WASHINGTON – Americans are hardly flocking to battery-powered electric cars. The allure of zero-emission driving and a $7,500 federal tax credit hasn’t quite overcome higher sticker prices and anxieties about recharging times and limits on traveling ranges.
BMW is hoping to buck that with help from its carbon-fiber plant in Moses Lake.
The German automaker is just a week away from delivering the keys to its first i3, the first mass-produced model built with lightweight, carbon-reinforced plastic. The all-electric i3’s passenger compartment is made of carbon fibers produced at BMW’s joint venture plant in Eastern Washington.
On Thursday, BMW put on an exhibit at a Washington, D.C., gallery to trumpet the i3’s green cred.
Promoting cleaner forms of transportation is a key part of President Barack Obama’s climate action plan. As part of that, the federal government has raised mandatory fuel-economy standards for passenger cars to a fleet average of 54.5 miles per gallon by 2025, up from 31.1 mpg this year.
Plugging in an electrical car costs much less than filling up at a gas station. Yet U.S. sales of Nissan Leaf and all other electric-vehicle models total about 45,000 a year. Ford sells more F-series trucks in a month.
BMW conceived the i3 from the start as an electrical vehicle for optimal design and technologies. Lured in part by lobbying by former Gov. Chris Gregoire and $2 million in state tax credits, BMW and SGL Group, a major German carbon-products company, jointly opened the SGL Automotive Carbon Fibers plant in Moses Lake in 2011.
Today, the 80 employees at the plant’s two production lines – the second of which began operating in August – can produce a total of 3,000 metric tons of carbon annually, said Kenn Sparks, a spokesman for BMW North America. A second plant is under construction on the 60-acre campus and is scheduled to open next year.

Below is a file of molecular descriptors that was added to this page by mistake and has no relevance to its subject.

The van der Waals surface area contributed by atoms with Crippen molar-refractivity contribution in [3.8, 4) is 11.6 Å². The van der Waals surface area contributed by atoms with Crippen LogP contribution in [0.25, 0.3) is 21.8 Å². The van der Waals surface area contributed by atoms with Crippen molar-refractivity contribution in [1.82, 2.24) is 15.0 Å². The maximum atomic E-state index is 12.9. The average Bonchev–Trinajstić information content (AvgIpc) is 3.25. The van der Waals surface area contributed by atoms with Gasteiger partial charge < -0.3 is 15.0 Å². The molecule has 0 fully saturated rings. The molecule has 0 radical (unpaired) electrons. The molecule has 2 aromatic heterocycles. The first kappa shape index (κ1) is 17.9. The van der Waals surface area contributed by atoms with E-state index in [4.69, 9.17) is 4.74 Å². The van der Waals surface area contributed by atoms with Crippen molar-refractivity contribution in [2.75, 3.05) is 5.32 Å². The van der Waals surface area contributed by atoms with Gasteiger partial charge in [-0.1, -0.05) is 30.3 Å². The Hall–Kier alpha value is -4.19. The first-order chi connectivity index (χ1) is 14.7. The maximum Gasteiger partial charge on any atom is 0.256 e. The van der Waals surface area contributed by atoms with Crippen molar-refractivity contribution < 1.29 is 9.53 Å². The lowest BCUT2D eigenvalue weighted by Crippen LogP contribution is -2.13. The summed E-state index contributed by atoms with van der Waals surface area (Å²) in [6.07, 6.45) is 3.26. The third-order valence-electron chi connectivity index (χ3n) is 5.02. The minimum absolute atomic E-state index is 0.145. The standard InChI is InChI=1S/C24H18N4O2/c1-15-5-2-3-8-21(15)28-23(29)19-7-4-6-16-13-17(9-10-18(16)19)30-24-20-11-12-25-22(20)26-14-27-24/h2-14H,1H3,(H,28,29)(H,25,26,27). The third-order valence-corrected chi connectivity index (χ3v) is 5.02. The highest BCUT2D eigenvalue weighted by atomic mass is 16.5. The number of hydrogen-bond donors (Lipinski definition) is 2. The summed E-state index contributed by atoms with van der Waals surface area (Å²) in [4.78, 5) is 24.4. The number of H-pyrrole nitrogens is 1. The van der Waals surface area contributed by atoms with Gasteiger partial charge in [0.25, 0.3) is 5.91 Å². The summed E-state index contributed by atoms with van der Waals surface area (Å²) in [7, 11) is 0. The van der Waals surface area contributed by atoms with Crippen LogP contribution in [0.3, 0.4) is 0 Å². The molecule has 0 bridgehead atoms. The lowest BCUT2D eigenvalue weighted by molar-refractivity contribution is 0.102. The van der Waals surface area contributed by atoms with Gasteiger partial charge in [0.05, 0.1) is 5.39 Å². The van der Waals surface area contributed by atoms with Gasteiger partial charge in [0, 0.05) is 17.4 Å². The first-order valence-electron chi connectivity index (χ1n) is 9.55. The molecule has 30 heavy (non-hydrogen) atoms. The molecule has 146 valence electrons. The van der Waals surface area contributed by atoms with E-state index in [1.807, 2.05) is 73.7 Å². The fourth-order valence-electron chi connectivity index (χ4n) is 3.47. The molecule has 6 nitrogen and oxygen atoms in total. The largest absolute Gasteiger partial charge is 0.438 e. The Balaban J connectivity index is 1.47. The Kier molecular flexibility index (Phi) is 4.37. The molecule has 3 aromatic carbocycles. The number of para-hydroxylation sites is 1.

Producing carbon fiber consumes a lot of energy, and BMW and SGL were also drawn to Moses Lake by cheap hydropower from dams on the Columbia River.
Spools of carbon fiber from Moses Lake are shipped to BMW plants in Wackersdorf and Landshut, Germany, to be woven into fabric. The carbon fiber is molded into parts at the BMW plant in Leipzig, Germany, where the i3 is manufactured. Moses Lake also provides carbon fiber for the upcoming i8, a plug-in hybrid sports car that runs on both gasoline and battery power.
Carbon frames are half the weight of steel and one-third lighter than aluminum. The pounds are critical because the battery and electric drivetrain can weigh more than the combustion engine, fuel tanks and exhaust system they replace, said Manuel Sattig, project manager for the BMW i sub-brand.
Sattig said BMW is considering incorporating carbon fiber into its other models. If so, he said, the Moses Lake plant will have adequate capacity to meet the demand.
BMW would not disclose its production rate for the i3, which has a base price of $42,275. It had 10,000 preorders in Europe and will deliver the first i3 on Nov. 16, probably to a German customer. First deliveries in the United States are set for April.
Sen. Maria Cantwell, D-Wash., who has pushed for federal investments in biofuels and composite materials technology, made brief remarks at the event Thursday. She said BMW’s presence in Moses Lake attests to potential to generate more green jobs.
“We want to put a big banner in Washington state,” she said.